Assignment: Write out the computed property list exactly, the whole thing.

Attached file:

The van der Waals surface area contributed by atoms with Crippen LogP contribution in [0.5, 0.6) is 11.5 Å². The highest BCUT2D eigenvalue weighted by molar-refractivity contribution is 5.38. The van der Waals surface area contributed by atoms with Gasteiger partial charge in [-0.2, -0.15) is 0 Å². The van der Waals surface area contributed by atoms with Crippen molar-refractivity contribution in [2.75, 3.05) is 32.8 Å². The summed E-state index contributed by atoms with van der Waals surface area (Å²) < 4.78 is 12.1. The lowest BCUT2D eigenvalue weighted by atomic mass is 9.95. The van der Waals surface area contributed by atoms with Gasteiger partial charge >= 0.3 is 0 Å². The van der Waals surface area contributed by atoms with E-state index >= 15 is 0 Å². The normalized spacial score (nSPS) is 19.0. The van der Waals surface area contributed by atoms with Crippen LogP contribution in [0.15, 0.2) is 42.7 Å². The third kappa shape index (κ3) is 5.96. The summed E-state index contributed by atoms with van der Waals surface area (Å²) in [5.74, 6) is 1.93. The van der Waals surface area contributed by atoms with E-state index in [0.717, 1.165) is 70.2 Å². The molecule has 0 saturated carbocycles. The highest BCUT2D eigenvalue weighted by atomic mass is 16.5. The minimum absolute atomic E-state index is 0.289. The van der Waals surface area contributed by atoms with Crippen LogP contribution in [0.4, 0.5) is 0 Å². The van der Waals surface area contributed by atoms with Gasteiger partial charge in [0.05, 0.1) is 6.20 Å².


The van der Waals surface area contributed by atoms with Crippen LogP contribution in [0.5, 0.6) is 11.5 Å². The highest BCUT2D eigenvalue weighted by molar-refractivity contribution is 5.38. The van der Waals surface area contributed by atoms with Gasteiger partial charge in [-0.2, -0.15) is 0 Å². The van der Waals surface area contributed by atoms with Crippen molar-refractivity contribution in [2.75, 3.05) is 32.8 Å². The summed E-state index contributed by atoms with van der Waals surface area (Å²) < 4.78 is 12.1. The lowest BCUT2D eigenvalue weighted by atomic mass is 9.95. The van der Waals surface area contributed by atoms with Gasteiger partial charge >= 0.3 is 0 Å². The van der Waals surface area contributed by atoms with E-state index >= 15 is 0 Å². The normalized spacial score (nSPS) is 19.0. The van der Waals surface area contributed by atoms with Crippen LogP contribution in [0.15, 0.2) is 42.7 Å². The third kappa shape index (κ3) is 5.96. The summed E-state index contributed by atoms with van der Waals surface area (Å²) in [5.74, 6) is 1.93. The van der Waals surface area contributed by atoms with E-state index in [0.717, 1.165) is 70.2 Å². The molecule has 0 saturated carbocycles. The highest BCUT2D eigenvalue weighted by atomic mass is 16.5. The minimum absolute atomic E-state index is 0.289. The van der Waals surface area contributed by atoms with Crippen LogP contribution in [0.4, 0.5) is 0 Å². The van der Waals surface area contributed by atoms with Gasteiger partial charge in [0.05, 0.1) is 6.20 Å².